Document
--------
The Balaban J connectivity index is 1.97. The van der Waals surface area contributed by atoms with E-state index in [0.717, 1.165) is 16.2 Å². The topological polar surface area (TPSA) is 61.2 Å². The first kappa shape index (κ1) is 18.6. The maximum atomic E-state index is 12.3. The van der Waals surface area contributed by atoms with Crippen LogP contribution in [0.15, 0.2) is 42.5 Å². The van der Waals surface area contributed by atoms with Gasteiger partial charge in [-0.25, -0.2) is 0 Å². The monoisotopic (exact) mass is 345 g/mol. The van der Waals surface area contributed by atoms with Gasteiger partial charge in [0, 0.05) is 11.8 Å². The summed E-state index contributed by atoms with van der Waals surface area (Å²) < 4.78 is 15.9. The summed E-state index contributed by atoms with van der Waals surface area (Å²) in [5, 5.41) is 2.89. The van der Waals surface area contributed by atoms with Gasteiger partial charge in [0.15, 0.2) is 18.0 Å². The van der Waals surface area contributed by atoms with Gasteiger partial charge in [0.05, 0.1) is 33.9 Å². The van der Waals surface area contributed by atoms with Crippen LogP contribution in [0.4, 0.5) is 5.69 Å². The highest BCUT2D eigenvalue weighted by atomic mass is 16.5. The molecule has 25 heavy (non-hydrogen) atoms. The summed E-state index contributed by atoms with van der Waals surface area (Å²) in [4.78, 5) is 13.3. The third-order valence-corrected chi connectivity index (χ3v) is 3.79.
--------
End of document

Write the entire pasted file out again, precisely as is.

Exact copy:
The Balaban J connectivity index is 1.97. The van der Waals surface area contributed by atoms with E-state index in [0.717, 1.165) is 16.2 Å². The topological polar surface area (TPSA) is 61.2 Å². The first kappa shape index (κ1) is 18.6. The maximum atomic E-state index is 12.3. The van der Waals surface area contributed by atoms with Crippen LogP contribution in [0.15, 0.2) is 42.5 Å². The van der Waals surface area contributed by atoms with Gasteiger partial charge in [-0.25, -0.2) is 0 Å². The monoisotopic (exact) mass is 345 g/mol. The van der Waals surface area contributed by atoms with Gasteiger partial charge in [0, 0.05) is 11.8 Å². The summed E-state index contributed by atoms with van der Waals surface area (Å²) < 4.78 is 15.9. The summed E-state index contributed by atoms with van der Waals surface area (Å²) in [5, 5.41) is 2.89. The van der Waals surface area contributed by atoms with Gasteiger partial charge in [0.15, 0.2) is 18.0 Å². The van der Waals surface area contributed by atoms with Gasteiger partial charge in [0.05, 0.1) is 33.9 Å². The van der Waals surface area contributed by atoms with Crippen LogP contribution in [0.4, 0.5) is 5.69 Å². The highest BCUT2D eigenvalue weighted by atomic mass is 16.5. The molecule has 25 heavy (non-hydrogen) atoms. The summed E-state index contributed by atoms with van der Waals surface area (Å²) in [4.78, 5) is 13.3. The third-order valence-corrected chi connectivity index (χ3v) is 3.79.